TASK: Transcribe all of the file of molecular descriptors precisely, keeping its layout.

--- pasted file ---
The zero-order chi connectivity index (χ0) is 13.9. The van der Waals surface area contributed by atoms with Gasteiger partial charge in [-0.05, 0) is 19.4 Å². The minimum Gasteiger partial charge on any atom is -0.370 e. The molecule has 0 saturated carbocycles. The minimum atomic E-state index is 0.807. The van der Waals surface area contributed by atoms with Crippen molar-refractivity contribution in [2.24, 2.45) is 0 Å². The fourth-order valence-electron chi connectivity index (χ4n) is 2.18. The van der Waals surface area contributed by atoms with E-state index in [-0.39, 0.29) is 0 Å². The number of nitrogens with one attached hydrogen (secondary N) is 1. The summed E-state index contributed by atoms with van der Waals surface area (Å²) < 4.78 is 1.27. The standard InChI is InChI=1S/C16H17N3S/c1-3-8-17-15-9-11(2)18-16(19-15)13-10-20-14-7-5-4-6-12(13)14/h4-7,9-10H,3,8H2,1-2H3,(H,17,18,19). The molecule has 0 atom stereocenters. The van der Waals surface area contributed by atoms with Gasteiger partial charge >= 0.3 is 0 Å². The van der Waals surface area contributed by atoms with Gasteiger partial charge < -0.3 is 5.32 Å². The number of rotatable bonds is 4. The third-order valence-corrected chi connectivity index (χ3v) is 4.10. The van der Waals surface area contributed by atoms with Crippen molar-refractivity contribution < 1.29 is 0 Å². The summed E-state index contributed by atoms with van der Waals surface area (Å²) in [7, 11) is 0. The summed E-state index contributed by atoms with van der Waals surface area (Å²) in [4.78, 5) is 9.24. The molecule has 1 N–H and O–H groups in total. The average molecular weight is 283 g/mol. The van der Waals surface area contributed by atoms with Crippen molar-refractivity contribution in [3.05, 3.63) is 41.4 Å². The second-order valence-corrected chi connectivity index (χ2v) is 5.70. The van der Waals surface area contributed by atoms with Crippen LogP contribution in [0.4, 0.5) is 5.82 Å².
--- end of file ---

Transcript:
The zero-order chi connectivity index (χ0) is 13.9. The van der Waals surface area contributed by atoms with Gasteiger partial charge in [-0.05, 0) is 19.4 Å². The minimum Gasteiger partial charge on any atom is -0.370 e. The molecule has 0 saturated carbocycles. The minimum atomic E-state index is 0.807. The van der Waals surface area contributed by atoms with Crippen molar-refractivity contribution in [2.24, 2.45) is 0 Å². The fourth-order valence-electron chi connectivity index (χ4n) is 2.18. The van der Waals surface area contributed by atoms with E-state index in [-0.39, 0.29) is 0 Å². The number of nitrogens with one attached hydrogen (secondary N) is 1. The summed E-state index contributed by atoms with van der Waals surface area (Å²) < 4.78 is 1.27. The standard InChI is InChI=1S/C16H17N3S/c1-3-8-17-15-9-11(2)18-16(19-15)13-10-20-14-7-5-4-6-12(13)14/h4-7,9-10H,3,8H2,1-2H3,(H,17,18,19). The molecule has 0 atom stereocenters. The van der Waals surface area contributed by atoms with Gasteiger partial charge >= 0.3 is 0 Å². The van der Waals surface area contributed by atoms with Gasteiger partial charge < -0.3 is 5.32 Å². The number of rotatable bonds is 4. The third-order valence-corrected chi connectivity index (χ3v) is 4.10. The van der Waals surface area contributed by atoms with Crippen molar-refractivity contribution < 1.29 is 0 Å². The summed E-state index contributed by atoms with van der Waals surface area (Å²) in [7, 11) is 0. The summed E-state index contributed by atoms with van der Waals surface area (Å²) in [4.78, 5) is 9.24. The molecule has 1 N–H and O–H groups in total. The average molecular weight is 283 g/mol. The van der Waals surface area contributed by atoms with Crippen molar-refractivity contribution in [3.05, 3.63) is 41.4 Å². The second-order valence-corrected chi connectivity index (χ2v) is 5.70. The van der Waals surface area contributed by atoms with Crippen LogP contribution in [0.4, 0.5) is 5.82 Å².